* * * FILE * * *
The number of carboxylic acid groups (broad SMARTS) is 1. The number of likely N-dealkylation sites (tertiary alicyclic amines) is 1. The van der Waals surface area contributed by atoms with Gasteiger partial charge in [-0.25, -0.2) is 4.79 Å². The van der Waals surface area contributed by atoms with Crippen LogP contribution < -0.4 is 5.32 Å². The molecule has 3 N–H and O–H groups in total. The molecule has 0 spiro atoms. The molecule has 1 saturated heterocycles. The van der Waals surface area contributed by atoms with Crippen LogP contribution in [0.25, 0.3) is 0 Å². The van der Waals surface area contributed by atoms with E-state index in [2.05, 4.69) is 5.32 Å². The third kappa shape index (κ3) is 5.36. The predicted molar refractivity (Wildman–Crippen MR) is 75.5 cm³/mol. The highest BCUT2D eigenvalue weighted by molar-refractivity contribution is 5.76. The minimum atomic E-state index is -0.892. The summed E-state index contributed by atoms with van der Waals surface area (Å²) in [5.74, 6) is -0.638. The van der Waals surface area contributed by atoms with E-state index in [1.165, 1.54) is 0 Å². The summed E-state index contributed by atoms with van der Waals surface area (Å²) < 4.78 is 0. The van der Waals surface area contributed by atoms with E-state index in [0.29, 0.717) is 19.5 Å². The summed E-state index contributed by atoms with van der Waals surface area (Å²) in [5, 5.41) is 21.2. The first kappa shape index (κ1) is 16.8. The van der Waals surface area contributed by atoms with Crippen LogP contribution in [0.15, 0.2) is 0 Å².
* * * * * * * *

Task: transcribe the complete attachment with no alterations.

The number of carboxylic acid groups (broad SMARTS) is 1. The number of likely N-dealkylation sites (tertiary alicyclic amines) is 1. The van der Waals surface area contributed by atoms with Gasteiger partial charge in [-0.25, -0.2) is 4.79 Å². The van der Waals surface area contributed by atoms with Crippen LogP contribution < -0.4 is 5.32 Å². The molecule has 3 N–H and O–H groups in total. The molecule has 0 spiro atoms. The molecule has 1 saturated heterocycles. The van der Waals surface area contributed by atoms with Crippen LogP contribution in [0.25, 0.3) is 0 Å². The van der Waals surface area contributed by atoms with E-state index in [2.05, 4.69) is 5.32 Å². The third kappa shape index (κ3) is 5.36. The predicted molar refractivity (Wildman–Crippen MR) is 75.5 cm³/mol. The highest BCUT2D eigenvalue weighted by molar-refractivity contribution is 5.76. The minimum atomic E-state index is -0.892. The summed E-state index contributed by atoms with van der Waals surface area (Å²) in [5.74, 6) is -0.638. The van der Waals surface area contributed by atoms with E-state index in [1.165, 1.54) is 0 Å². The summed E-state index contributed by atoms with van der Waals surface area (Å²) < 4.78 is 0. The van der Waals surface area contributed by atoms with E-state index in [0.29, 0.717) is 19.5 Å². The summed E-state index contributed by atoms with van der Waals surface area (Å²) in [5, 5.41) is 21.2. The first kappa shape index (κ1) is 16.8. The van der Waals surface area contributed by atoms with Crippen LogP contribution in [0.15, 0.2) is 0 Å².